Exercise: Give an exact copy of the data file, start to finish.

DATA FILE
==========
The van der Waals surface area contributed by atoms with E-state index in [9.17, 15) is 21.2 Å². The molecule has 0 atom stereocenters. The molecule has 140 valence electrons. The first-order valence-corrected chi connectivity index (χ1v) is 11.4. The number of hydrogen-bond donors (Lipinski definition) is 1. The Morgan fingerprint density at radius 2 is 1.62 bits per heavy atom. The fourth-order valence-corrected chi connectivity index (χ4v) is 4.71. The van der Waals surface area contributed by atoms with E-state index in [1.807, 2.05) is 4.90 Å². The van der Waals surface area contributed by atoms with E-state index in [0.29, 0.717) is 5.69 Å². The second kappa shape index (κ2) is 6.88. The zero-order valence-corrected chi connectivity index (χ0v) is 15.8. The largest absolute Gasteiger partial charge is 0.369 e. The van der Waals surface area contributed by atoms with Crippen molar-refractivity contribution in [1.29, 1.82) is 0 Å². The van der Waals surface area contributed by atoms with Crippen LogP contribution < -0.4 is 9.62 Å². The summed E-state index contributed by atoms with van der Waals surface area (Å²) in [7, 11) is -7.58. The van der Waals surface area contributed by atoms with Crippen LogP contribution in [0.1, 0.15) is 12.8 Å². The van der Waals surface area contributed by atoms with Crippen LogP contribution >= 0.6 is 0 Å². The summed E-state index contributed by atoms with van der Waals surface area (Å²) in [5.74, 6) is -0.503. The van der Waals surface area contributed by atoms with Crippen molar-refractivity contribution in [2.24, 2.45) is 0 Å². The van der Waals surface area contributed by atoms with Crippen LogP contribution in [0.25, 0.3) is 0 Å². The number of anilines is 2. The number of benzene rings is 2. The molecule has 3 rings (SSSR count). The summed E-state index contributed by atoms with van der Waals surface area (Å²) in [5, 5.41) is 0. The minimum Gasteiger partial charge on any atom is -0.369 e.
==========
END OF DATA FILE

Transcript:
The van der Waals surface area contributed by atoms with E-state index in [9.17, 15) is 21.2 Å². The molecule has 0 atom stereocenters. The molecule has 140 valence electrons. The first-order valence-corrected chi connectivity index (χ1v) is 11.4. The number of hydrogen-bond donors (Lipinski definition) is 1. The Morgan fingerprint density at radius 2 is 1.62 bits per heavy atom. The fourth-order valence-corrected chi connectivity index (χ4v) is 4.71. The van der Waals surface area contributed by atoms with E-state index in [1.807, 2.05) is 4.90 Å². The van der Waals surface area contributed by atoms with E-state index in [0.29, 0.717) is 5.69 Å². The second kappa shape index (κ2) is 6.88. The zero-order valence-corrected chi connectivity index (χ0v) is 15.8. The largest absolute Gasteiger partial charge is 0.369 e. The van der Waals surface area contributed by atoms with Crippen molar-refractivity contribution in [1.29, 1.82) is 0 Å². The van der Waals surface area contributed by atoms with Crippen LogP contribution < -0.4 is 9.62 Å². The summed E-state index contributed by atoms with van der Waals surface area (Å²) in [7, 11) is -7.58. The van der Waals surface area contributed by atoms with Crippen LogP contribution in [0.1, 0.15) is 12.8 Å². The van der Waals surface area contributed by atoms with Crippen LogP contribution >= 0.6 is 0 Å². The summed E-state index contributed by atoms with van der Waals surface area (Å²) in [5.74, 6) is -0.503. The van der Waals surface area contributed by atoms with Crippen molar-refractivity contribution in [2.24, 2.45) is 0 Å². The van der Waals surface area contributed by atoms with Crippen LogP contribution in [0.25, 0.3) is 0 Å². The number of anilines is 2. The number of benzene rings is 2. The molecule has 3 rings (SSSR count). The summed E-state index contributed by atoms with van der Waals surface area (Å²) in [5, 5.41) is 0. The minimum Gasteiger partial charge on any atom is -0.369 e.